A global conference to save the world’s oceans kicked off in Panama on Thursday with an EU pledge of more than US$860 million for research, monitoring and conservation in 2023.

For two days, political and business leaders, environmental activists and academics are grappling with how best to address a multitude of threats facing the oceans — from climate change and pollution to overfishing and mining.

The European Union used the stage of the Our Ocean conference to announce it would dedicate €816.5 million(US$865 million) to ocean-related projects this year.

The bulk of the money, some €320 million(US$339 million), would go towards research to protect marine biodiversity and address the impacts of climate change on the seas, it said.

Another 250 million euros would go to the launch of the Sentinel-1C satellite to observe ice melt and monitor climate change effects, and 24 million euros to improving fisheries management.

“The ocean is part of who we are, and it is our shared responsibility,” EU environment, oceans and fisheries commissioner Virginijus Sinkevicius said in a statement.

U.S climate envoy John Kerry attended Thursday’s opening, where Panama President Laurentino Cortizo signed a decree to enlarge the Banco Volcan Marine Protected Area (MPA) from 14,000 to 93,000 square kilometers (about 5,400 to 36,000 square miles).

Panama will now be conserving more than 54 percent of the ocean inside its exclusive economic zone, said the country’s environment minister Milciades Concepcion.

For Kerry, the conference is “incredibly important because it… is focused on action not on talk. It’s about real commitments and real solutions.”

On the eve of the conference, representatives of the European Union, the United States, Latin America and the Pacific Islands called for a treaty on the high seas, which has been under discussion at the United Nations for more than 15 years, to be signed as soon as possible.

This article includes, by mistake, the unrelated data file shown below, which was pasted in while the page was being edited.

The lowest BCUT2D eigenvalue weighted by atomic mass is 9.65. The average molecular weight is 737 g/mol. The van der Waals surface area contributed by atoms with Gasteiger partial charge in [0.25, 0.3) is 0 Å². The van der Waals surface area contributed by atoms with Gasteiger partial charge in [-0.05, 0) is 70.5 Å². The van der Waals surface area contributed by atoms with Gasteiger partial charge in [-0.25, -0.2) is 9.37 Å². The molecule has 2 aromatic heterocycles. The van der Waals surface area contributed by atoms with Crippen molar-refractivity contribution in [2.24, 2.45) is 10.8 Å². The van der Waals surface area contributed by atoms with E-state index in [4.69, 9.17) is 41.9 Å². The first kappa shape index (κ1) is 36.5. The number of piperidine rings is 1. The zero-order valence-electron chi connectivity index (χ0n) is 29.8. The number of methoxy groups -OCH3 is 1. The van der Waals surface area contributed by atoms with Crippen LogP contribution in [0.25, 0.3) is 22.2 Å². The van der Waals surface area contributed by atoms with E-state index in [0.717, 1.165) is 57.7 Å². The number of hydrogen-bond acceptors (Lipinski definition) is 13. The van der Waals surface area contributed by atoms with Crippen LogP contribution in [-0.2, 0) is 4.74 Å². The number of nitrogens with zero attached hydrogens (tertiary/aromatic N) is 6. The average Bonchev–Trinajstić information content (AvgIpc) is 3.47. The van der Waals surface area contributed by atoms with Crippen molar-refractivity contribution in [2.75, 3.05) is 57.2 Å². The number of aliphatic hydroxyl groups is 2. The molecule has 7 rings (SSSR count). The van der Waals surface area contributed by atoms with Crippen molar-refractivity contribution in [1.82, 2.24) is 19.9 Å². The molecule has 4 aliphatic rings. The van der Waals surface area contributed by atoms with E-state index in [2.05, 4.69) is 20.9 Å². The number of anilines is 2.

Delegates have been meeting in New York since 20 February to conclude a text in the latest round of talks due to end Friday.

The high seas, which are not under the jurisdiction of any country, represent more than 60 percent of the oceans and nearly half of the planet.

UN Secretary-General Antonio Guterres called Wednesday for negotiators to conclude a “robust and ambitious” treaty on the high seas.

“Our ocean has been under pressure for decades. We can no longer ignore the ocean emergency,” he said.

Other topics on the Our Ocean agenda include expanding Marine Protected Areas and developing a sustainable ocean-derived “blue economy.”
Covering three-quarters of the Earth, the oceans are home to 80 percent of all life on the planet, and provide nourishment for more than three billion people.

Since the first Our Ocean conference in 2014, participating nations have committed more than US$108 billion and protected more than five million square miles of ocean, according to organizers.

Observers say the Our Ocean gathering is the only conference to address all ocean-related issues under one roof.

It also serves as a public stage for governments, through senior ministers in attendance, to put on a show of political will.

Conference delegates do not adopt agreements or vote on proposals, but rather announce voluntary “commitments” to ocean protection.

The meeting takes place as multinational companies eye minerals on the ocean floor.

These include so-called manganese nodules, settled on the seabed, that contain metals critical in battery production.

Environmentalists say harvesting them would be devastating for deep-sea ecosystems.

NGOs are also concerned about overfishing, pushing at the Panama conference for satellites to be used to monitor fishing fleets.

“A third of commercial (maritime) species are over-exploited,” said Monica Espinoza of Global Fishing Watch, an NGO.

Governments must “require that their fishing fleets… are traceable full-time by satellite, so that we know that they are fishing honestly,” Andrew Sharpless, executive director of the NGO Oceana, told AFP.